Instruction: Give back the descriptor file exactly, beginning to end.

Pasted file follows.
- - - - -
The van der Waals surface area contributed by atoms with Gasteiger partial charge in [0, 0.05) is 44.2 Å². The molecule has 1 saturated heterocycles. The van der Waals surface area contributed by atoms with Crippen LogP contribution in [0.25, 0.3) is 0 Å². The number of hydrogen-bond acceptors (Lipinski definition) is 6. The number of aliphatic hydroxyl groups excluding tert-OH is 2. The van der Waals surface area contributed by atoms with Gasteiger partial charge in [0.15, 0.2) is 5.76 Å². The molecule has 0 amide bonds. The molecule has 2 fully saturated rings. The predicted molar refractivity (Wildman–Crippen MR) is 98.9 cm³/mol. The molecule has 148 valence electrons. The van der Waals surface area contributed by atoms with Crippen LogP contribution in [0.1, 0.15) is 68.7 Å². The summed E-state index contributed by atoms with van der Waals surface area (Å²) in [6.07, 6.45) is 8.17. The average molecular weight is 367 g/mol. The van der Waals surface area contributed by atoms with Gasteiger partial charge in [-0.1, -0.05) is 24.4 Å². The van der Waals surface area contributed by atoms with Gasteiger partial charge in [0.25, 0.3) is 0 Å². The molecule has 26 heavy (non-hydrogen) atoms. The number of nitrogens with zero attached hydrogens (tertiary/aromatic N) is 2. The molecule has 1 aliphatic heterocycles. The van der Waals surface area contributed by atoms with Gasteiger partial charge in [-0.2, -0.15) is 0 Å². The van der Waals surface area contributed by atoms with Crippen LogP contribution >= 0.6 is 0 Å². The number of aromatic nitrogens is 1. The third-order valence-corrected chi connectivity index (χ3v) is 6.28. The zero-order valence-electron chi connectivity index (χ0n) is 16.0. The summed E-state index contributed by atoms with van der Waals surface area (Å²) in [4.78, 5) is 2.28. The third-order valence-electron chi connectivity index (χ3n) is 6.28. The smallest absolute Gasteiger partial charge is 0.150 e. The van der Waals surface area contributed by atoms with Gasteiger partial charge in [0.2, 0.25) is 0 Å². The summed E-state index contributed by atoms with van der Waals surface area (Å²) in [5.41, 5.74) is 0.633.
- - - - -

The van der Waals surface area contributed by atoms with Gasteiger partial charge in [0, 0.05) is 44.2 Å². The molecule has 1 saturated heterocycles. The van der Waals surface area contributed by atoms with Crippen LogP contribution in [0.25, 0.3) is 0 Å². The number of hydrogen-bond acceptors (Lipinski definition) is 6. The number of aliphatic hydroxyl groups excluding tert-OH is 2. The van der Waals surface area contributed by atoms with Gasteiger partial charge in [0.15, 0.2) is 5.76 Å². The molecule has 0 amide bonds. The molecule has 2 fully saturated rings. The predicted molar refractivity (Wildman–Crippen MR) is 98.9 cm³/mol. The molecule has 148 valence electrons. The van der Waals surface area contributed by atoms with Crippen LogP contribution in [0.1, 0.15) is 68.7 Å². The summed E-state index contributed by atoms with van der Waals surface area (Å²) in [6.07, 6.45) is 8.17. The average molecular weight is 367 g/mol. The van der Waals surface area contributed by atoms with Gasteiger partial charge in [-0.1, -0.05) is 24.4 Å². The van der Waals surface area contributed by atoms with Gasteiger partial charge in [0.25, 0.3) is 0 Å². The molecule has 26 heavy (non-hydrogen) atoms. The number of nitrogens with zero attached hydrogens (tertiary/aromatic N) is 2. The molecule has 1 aliphatic heterocycles. The van der Waals surface area contributed by atoms with Gasteiger partial charge in [-0.2, -0.15) is 0 Å². The van der Waals surface area contributed by atoms with Crippen LogP contribution >= 0.6 is 0 Å². The number of aromatic nitrogens is 1. The third-order valence-corrected chi connectivity index (χ3v) is 6.28. The zero-order valence-electron chi connectivity index (χ0n) is 16.0. The summed E-state index contributed by atoms with van der Waals surface area (Å²) in [4.78, 5) is 2.28. The third-order valence-electron chi connectivity index (χ3n) is 6.28. The smallest absolute Gasteiger partial charge is 0.150 e. The van der Waals surface area contributed by atoms with Gasteiger partial charge in [0.2, 0.25) is 0 Å². The summed E-state index contributed by atoms with van der Waals surface area (Å²) in [5.41, 5.74) is 0.633.